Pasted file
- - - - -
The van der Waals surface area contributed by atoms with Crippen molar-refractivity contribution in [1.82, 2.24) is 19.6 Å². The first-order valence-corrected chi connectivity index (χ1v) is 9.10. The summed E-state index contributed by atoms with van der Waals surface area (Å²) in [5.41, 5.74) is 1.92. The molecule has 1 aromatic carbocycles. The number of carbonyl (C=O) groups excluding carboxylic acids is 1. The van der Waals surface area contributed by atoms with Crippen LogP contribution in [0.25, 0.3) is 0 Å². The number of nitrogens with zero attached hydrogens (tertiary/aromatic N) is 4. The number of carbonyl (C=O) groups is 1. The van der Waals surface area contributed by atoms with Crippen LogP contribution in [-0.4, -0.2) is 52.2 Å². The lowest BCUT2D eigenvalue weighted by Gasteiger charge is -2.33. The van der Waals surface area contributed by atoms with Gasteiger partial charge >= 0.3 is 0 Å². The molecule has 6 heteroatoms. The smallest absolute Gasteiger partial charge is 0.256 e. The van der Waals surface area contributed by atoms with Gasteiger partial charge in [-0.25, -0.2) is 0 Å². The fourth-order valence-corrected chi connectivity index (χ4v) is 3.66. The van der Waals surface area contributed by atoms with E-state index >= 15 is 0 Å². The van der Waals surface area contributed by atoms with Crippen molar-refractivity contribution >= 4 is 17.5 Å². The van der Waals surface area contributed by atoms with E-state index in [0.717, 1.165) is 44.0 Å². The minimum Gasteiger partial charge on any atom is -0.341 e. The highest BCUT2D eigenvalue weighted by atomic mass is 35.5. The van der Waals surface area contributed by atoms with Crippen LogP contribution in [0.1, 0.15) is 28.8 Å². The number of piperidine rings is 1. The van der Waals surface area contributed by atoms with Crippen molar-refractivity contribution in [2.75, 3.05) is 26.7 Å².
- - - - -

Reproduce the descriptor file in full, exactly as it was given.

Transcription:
The van der Waals surface area contributed by atoms with Crippen molar-refractivity contribution in [1.82, 2.24) is 19.6 Å². The first-order valence-corrected chi connectivity index (χ1v) is 9.10. The summed E-state index contributed by atoms with van der Waals surface area (Å²) in [5.41, 5.74) is 1.92. The molecule has 1 aromatic carbocycles. The number of carbonyl (C=O) groups excluding carboxylic acids is 1. The van der Waals surface area contributed by atoms with Crippen LogP contribution in [0.25, 0.3) is 0 Å². The number of nitrogens with zero attached hydrogens (tertiary/aromatic N) is 4. The number of carbonyl (C=O) groups is 1. The van der Waals surface area contributed by atoms with Crippen LogP contribution in [-0.4, -0.2) is 52.2 Å². The lowest BCUT2D eigenvalue weighted by Gasteiger charge is -2.33. The van der Waals surface area contributed by atoms with Gasteiger partial charge >= 0.3 is 0 Å². The molecule has 6 heteroatoms. The smallest absolute Gasteiger partial charge is 0.256 e. The van der Waals surface area contributed by atoms with Gasteiger partial charge in [-0.25, -0.2) is 0 Å². The fourth-order valence-corrected chi connectivity index (χ4v) is 3.66. The van der Waals surface area contributed by atoms with E-state index >= 15 is 0 Å². The van der Waals surface area contributed by atoms with Crippen molar-refractivity contribution >= 4 is 17.5 Å². The van der Waals surface area contributed by atoms with E-state index in [0.717, 1.165) is 44.0 Å². The minimum Gasteiger partial charge on any atom is -0.341 e. The highest BCUT2D eigenvalue weighted by atomic mass is 35.5. The van der Waals surface area contributed by atoms with Crippen LogP contribution in [0.1, 0.15) is 28.8 Å². The number of piperidine rings is 1. The van der Waals surface area contributed by atoms with Crippen molar-refractivity contribution in [2.75, 3.05) is 26.7 Å².